Singer-songwriter Lesley Gore, who scored a massive hit in 1963 with “It’s My Party,” died Monday. She was 68.
Gore’s partner of 33 years, Lois Sasson, told the Associated Press that she died of cancer at New York-Presbyterian Hospital in Manhattan.
Gore was born in Brooklyn and raised in New Jersey. Producer Quincy Jones discovered her when she was a teenager, and she went on to sign with Mercury Records. Gore’s early records were some of Jones’ first big hits.
The singer broke out into the music scene in 1963 with “It’s My Party,” which raced to No. 1 on the charts, was nominated for a Grammy and sold more than 1 million copies. She followed that up with such hits as “That’s the Way Boys Are,” “She’s a Fool,” “Maybe I Know,” “Sunshine, Lollipops and Rainbows” and “You Don’t Own Me,” which sold more than 1 million copies as well and landed her a No. 2 spot on the charts.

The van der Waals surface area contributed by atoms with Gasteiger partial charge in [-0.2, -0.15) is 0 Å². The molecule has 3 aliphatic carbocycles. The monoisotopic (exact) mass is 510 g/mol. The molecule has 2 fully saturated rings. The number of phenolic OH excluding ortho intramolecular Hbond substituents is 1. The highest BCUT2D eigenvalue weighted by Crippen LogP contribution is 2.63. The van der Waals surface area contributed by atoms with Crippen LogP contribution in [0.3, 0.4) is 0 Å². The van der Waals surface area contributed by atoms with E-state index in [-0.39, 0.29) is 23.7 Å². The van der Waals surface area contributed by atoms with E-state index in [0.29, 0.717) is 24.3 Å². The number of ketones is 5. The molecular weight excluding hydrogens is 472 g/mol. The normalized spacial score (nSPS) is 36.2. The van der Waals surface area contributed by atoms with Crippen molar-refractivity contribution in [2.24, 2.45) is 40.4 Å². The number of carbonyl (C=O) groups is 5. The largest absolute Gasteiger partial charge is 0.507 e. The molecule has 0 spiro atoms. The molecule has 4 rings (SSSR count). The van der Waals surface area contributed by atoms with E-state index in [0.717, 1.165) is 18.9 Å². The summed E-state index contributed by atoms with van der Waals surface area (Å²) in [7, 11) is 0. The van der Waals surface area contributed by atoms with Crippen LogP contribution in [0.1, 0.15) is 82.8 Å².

Gore was nominated for an Oscar, along with her brother Michael, for co-writing “Out Here on My Own” from 1980’s “Fame.” Her other film work includes co-writing “My Secret Love” for Allison Anders’ 1996 film “Grace of My Heart.”
She also appeared on Broadway, having a role in “Smokey Joe’s Cafe” in the late ’90s.
Her most recent album, her first in 30 years, came in 2005 with “Ever Since.” Near the end of her life, Gore had been working on a stage adaptation of her life.
Gore is survived by Sasson, her brother and her mother, Ronnie.